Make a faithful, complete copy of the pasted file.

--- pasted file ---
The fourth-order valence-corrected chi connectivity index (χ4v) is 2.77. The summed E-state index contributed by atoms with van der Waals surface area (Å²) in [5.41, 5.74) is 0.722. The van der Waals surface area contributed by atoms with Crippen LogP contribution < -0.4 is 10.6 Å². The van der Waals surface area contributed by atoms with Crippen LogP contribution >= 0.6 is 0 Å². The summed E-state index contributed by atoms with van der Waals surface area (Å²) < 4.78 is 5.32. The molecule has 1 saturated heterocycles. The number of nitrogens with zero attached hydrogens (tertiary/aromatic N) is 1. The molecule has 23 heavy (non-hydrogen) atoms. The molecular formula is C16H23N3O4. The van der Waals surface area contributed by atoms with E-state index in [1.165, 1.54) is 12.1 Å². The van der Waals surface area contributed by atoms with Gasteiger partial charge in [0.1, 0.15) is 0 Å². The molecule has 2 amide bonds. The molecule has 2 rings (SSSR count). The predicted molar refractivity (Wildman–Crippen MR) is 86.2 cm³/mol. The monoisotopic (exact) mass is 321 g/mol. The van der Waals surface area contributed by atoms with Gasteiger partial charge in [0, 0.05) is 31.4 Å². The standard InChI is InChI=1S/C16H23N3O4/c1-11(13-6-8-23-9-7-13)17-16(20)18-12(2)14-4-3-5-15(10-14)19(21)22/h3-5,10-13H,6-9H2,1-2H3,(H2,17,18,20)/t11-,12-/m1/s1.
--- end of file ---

The fourth-order valence-corrected chi connectivity index (χ4v) is 2.77. The summed E-state index contributed by atoms with van der Waals surface area (Å²) in [5.41, 5.74) is 0.722. The van der Waals surface area contributed by atoms with Crippen LogP contribution < -0.4 is 10.6 Å². The van der Waals surface area contributed by atoms with Crippen LogP contribution >= 0.6 is 0 Å². The summed E-state index contributed by atoms with van der Waals surface area (Å²) < 4.78 is 5.32. The molecule has 1 saturated heterocycles. The number of nitrogens with zero attached hydrogens (tertiary/aromatic N) is 1. The molecule has 23 heavy (non-hydrogen) atoms. The molecular formula is C16H23N3O4. The van der Waals surface area contributed by atoms with E-state index in [1.165, 1.54) is 12.1 Å². The van der Waals surface area contributed by atoms with Gasteiger partial charge in [0.1, 0.15) is 0 Å². The molecule has 2 amide bonds. The molecule has 2 rings (SSSR count). The predicted molar refractivity (Wildman–Crippen MR) is 86.2 cm³/mol. The monoisotopic (exact) mass is 321 g/mol. The van der Waals surface area contributed by atoms with Gasteiger partial charge in [0, 0.05) is 31.4 Å². The standard InChI is InChI=1S/C16H23N3O4/c1-11(13-6-8-23-9-7-13)17-16(20)18-12(2)14-4-3-5-15(10-14)19(21)22/h3-5,10-13H,6-9H2,1-2H3,(H2,17,18,20)/t11-,12-/m1/s1.